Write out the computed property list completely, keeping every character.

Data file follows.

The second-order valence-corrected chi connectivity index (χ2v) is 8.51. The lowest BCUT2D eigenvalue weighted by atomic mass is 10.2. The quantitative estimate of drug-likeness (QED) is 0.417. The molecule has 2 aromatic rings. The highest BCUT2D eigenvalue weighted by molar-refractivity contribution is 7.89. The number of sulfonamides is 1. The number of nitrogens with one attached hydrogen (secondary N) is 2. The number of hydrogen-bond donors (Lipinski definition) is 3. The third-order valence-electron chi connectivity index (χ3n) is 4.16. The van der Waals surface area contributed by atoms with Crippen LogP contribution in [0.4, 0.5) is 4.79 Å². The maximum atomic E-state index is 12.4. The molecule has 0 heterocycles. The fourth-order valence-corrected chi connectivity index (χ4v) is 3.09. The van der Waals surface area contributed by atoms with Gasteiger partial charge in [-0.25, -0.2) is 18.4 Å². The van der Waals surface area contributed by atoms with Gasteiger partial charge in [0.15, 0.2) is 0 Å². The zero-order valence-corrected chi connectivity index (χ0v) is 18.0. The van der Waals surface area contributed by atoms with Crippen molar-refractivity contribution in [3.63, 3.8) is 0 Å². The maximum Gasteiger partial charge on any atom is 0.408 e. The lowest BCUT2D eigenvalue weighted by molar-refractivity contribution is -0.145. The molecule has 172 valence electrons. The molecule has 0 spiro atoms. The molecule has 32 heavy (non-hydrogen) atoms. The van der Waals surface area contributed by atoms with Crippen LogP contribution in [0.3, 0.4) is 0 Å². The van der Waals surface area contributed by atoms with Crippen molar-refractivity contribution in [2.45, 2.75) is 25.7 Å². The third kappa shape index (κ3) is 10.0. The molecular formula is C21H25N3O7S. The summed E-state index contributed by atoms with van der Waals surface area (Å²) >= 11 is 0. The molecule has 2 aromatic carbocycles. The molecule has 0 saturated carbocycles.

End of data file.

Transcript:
The second-order valence-corrected chi connectivity index (χ2v) is 8.51. The lowest BCUT2D eigenvalue weighted by atomic mass is 10.2. The quantitative estimate of drug-likeness (QED) is 0.417. The molecule has 2 aromatic rings. The highest BCUT2D eigenvalue weighted by molar-refractivity contribution is 7.89. The number of sulfonamides is 1. The number of nitrogens with one attached hydrogen (secondary N) is 2. The number of hydrogen-bond donors (Lipinski definition) is 3. The third-order valence-electron chi connectivity index (χ3n) is 4.16. The van der Waals surface area contributed by atoms with Crippen LogP contribution in [0.4, 0.5) is 4.79 Å². The maximum atomic E-state index is 12.4. The molecule has 0 heterocycles. The fourth-order valence-corrected chi connectivity index (χ4v) is 3.09. The van der Waals surface area contributed by atoms with Gasteiger partial charge in [-0.25, -0.2) is 18.4 Å². The van der Waals surface area contributed by atoms with Gasteiger partial charge in [0.15, 0.2) is 0 Å². The zero-order valence-corrected chi connectivity index (χ0v) is 18.0. The van der Waals surface area contributed by atoms with Crippen molar-refractivity contribution in [3.63, 3.8) is 0 Å². The maximum Gasteiger partial charge on any atom is 0.408 e. The lowest BCUT2D eigenvalue weighted by molar-refractivity contribution is -0.145. The molecule has 172 valence electrons. The molecule has 0 spiro atoms. The molecule has 32 heavy (non-hydrogen) atoms. The van der Waals surface area contributed by atoms with Crippen LogP contribution in [0.3, 0.4) is 0 Å². The van der Waals surface area contributed by atoms with Crippen molar-refractivity contribution in [2.45, 2.75) is 25.7 Å². The third kappa shape index (κ3) is 10.0. The molecular formula is C21H25N3O7S. The summed E-state index contributed by atoms with van der Waals surface area (Å²) >= 11 is 0. The molecule has 2 aromatic carbocycles. The molecule has 0 saturated carbocycles.